links for 2011-09-14

 by Martin Belam, 14 September 2011
  • Interesting post, and interesting to note the heavy customisation of the tools. But...Question: Has Tumblr changed journalism, or does it just enable different ways of publishing?
  • Perhaps the most alarming part of this story — aside from the silly idea that a Swedish furniture chain could unilaterally put a stop to the many woodworkers and designers who are still building robust bookcases despite this flimsy hysteria — is how quick so many alleged professionals jumped on the Economist‘s lead without bothering to check it out with IKEA. Indeed, cultural journalism has become so lazy in recent years that The Los Angeles Times, The Christian Science Monitor, The Wall Street Journal, The Week, Time, The Daily Mail, and The Consumerist all ran stories repeating this misinformation without bothering to investigate. Not less than a decade ago, such unpardonable amateurism would have earned at the very least a knuckle rap from the ombudsman.
  • Should we be worried by this, or be the first to welcome our new robot overlords? And seriously, if things like this offer an efficient way to add value to your publishing mix by turning untapped data streams into human language, surely that’s worth investigating?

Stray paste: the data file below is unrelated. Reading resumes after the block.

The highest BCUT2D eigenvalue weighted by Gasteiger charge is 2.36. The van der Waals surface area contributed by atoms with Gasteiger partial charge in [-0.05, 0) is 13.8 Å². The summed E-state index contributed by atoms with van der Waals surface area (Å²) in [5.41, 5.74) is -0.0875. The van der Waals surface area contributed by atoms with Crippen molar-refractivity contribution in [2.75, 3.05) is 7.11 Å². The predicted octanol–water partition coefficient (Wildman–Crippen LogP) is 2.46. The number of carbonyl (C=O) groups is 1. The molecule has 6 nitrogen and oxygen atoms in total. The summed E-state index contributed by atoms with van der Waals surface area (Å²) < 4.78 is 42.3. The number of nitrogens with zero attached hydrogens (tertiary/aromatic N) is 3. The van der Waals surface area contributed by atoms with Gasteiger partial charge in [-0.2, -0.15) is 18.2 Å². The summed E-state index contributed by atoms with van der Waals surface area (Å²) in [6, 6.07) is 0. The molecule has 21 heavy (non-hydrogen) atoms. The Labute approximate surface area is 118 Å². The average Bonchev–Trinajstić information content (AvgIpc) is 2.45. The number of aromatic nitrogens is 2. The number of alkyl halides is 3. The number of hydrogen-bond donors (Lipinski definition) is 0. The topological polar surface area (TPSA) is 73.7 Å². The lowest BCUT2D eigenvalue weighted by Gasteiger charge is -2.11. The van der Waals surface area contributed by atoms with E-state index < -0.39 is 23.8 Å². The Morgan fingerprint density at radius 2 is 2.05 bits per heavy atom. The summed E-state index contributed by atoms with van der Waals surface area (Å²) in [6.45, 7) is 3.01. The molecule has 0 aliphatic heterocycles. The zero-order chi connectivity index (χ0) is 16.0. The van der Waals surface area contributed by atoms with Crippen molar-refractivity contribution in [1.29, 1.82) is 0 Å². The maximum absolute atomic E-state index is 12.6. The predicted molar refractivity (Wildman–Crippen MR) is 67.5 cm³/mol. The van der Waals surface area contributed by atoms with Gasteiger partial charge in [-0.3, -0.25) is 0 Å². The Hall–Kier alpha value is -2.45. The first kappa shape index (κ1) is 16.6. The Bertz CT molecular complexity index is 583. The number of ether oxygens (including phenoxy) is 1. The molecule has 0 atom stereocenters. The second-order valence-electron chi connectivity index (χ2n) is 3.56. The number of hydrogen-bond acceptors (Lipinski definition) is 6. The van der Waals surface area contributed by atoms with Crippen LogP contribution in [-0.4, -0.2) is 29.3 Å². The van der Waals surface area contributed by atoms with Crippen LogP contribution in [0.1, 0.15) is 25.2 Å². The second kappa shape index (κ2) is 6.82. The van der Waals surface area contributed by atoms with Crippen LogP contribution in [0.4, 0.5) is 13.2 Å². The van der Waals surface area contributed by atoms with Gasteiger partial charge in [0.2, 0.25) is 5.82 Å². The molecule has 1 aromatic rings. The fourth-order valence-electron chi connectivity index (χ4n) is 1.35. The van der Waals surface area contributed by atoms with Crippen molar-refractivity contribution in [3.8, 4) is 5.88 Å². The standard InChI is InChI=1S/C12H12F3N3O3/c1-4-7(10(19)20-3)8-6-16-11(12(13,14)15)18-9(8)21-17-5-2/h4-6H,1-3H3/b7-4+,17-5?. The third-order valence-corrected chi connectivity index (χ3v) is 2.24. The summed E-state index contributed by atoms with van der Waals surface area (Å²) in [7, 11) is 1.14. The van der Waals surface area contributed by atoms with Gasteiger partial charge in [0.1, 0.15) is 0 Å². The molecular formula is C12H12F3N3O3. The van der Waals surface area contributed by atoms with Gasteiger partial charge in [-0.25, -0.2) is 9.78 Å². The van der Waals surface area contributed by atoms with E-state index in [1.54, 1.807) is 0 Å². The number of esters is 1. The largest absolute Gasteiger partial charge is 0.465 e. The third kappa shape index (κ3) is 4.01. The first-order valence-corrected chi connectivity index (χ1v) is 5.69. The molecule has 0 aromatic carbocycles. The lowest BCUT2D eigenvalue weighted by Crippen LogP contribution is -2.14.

• It appears, as well as getting this, I need to find some excuse for the Guardian to send me to Munich, where there just happens to be a Kraftwerk 3D installation. Any UX conferences or meet-up groups there?
    (tags: kraftwerk 3d ipad)
  • "The news industry can’t simply automate away its duty to respond to users. Small publishers and bloggers for the most part understand this, and – more crucially – so do our users. These are human beings at the other end of the internet, talking in our spaces, and we need to start treating them that way. As an industry, we are terrible at this. We want people to comment but we don’t want them to say anything we don’t like. We don’t offer sensible commenting guidelines, and we don’t lead by example. Rather than stepping in and talking to people when they harass or abuse other users, we try to automate their behaviour away. We mistake attention-seeking behaviour for abuse; we mistake problems of civility for problems of identity. We don’t listen to readers when they try to talk to us. And then we complain that they won’t behave."
  • "In his There Is No Mobile Web presentation at Breaking Development in Nashville TN, Jeremy Keith outlined why Web designers and developers need to embrace the flexibility inherent in the Web especially in today’s multi-device world."

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